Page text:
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The question concerning the applicability of mathematics is one of the focal points of interest in the philosophy of mathematics. One of the areas where the mathematical models are considered as descriptively inadequate is the science of human behavior. The so-called rational choice theory for example, is usually considered as a purely normative theory which poses insurmountable difficulties when applied to real world situations. A collection of counterexamples that aim to show this were introduced by Amartya Sen. He uncovers the difficulties that arise from the classical idea that rational behavior reduces to maximization of an acyclic ordering. The choices that people make and which we treat as rational in the intuitive sense of this word are contextually dependent and are affected by the presence of alternatives, which bear information about the nature of the objects of choice and the choice situation itself. The paper offers a formal reconstruction of the functioning of these alternatives – as “flags” that signal the transition from one ordering to another, that mark the conceptualization of alternatives as chances or as risks. This gives rise to an interesting mathematical structure, related to two of the key concepts of order theory (ideal and filter). This structure can be presented axiomatically by means of simple axioms. This shows, in accord with the position of David Hilbert, that there are no areas where mathematics is inapplicable, just fields of research where it is still not appropriately applied.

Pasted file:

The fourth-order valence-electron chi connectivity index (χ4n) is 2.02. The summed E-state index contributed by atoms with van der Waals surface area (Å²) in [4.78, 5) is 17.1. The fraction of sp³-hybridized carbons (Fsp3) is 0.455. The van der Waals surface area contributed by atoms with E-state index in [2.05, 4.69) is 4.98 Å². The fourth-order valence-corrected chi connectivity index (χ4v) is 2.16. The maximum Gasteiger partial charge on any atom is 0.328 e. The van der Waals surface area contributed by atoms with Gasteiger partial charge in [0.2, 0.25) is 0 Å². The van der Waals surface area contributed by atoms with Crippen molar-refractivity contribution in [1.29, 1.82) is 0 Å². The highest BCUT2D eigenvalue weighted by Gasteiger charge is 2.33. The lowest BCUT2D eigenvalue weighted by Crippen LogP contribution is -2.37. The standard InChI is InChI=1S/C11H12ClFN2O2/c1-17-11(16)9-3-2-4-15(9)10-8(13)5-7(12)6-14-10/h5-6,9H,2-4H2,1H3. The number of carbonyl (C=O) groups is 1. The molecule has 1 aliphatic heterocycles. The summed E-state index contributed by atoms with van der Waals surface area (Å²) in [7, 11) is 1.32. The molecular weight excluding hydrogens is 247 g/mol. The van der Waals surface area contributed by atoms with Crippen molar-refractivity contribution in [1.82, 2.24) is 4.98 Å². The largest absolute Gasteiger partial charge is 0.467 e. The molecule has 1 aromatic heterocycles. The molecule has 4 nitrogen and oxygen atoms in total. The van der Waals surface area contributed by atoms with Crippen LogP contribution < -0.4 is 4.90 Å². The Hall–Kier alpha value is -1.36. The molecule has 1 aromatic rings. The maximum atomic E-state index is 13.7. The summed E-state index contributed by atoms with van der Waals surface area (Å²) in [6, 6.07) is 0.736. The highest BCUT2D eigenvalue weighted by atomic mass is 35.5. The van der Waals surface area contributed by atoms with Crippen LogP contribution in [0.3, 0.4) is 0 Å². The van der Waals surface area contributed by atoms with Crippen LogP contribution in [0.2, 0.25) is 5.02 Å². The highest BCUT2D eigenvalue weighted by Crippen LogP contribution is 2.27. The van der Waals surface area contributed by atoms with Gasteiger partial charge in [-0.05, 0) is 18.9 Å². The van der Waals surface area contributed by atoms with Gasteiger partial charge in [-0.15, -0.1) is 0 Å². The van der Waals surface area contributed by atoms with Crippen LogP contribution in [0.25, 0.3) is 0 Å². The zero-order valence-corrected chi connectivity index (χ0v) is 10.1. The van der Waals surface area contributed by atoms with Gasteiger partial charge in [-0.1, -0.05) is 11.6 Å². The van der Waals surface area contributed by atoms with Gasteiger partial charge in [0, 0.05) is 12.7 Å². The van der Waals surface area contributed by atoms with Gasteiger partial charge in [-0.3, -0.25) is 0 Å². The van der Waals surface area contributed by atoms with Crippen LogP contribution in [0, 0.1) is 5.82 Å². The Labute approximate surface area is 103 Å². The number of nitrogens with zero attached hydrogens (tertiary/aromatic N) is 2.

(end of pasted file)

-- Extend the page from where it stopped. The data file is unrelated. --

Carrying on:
Keywords: applicability of mathematics, behavioral sciences, choice operators, rational choice, revealed preferences.
Summary:The paper sketches a peculiar view of Wittgenstein's philosophical legacy after the publication of the Tractatus – as an (inescapably doomed) attempt to construct some form of philosophical grammar which complements the purely negative doctrine of the early Wittgenstein.
Keywords: Wittgenstein, Tractatus, silence, grammer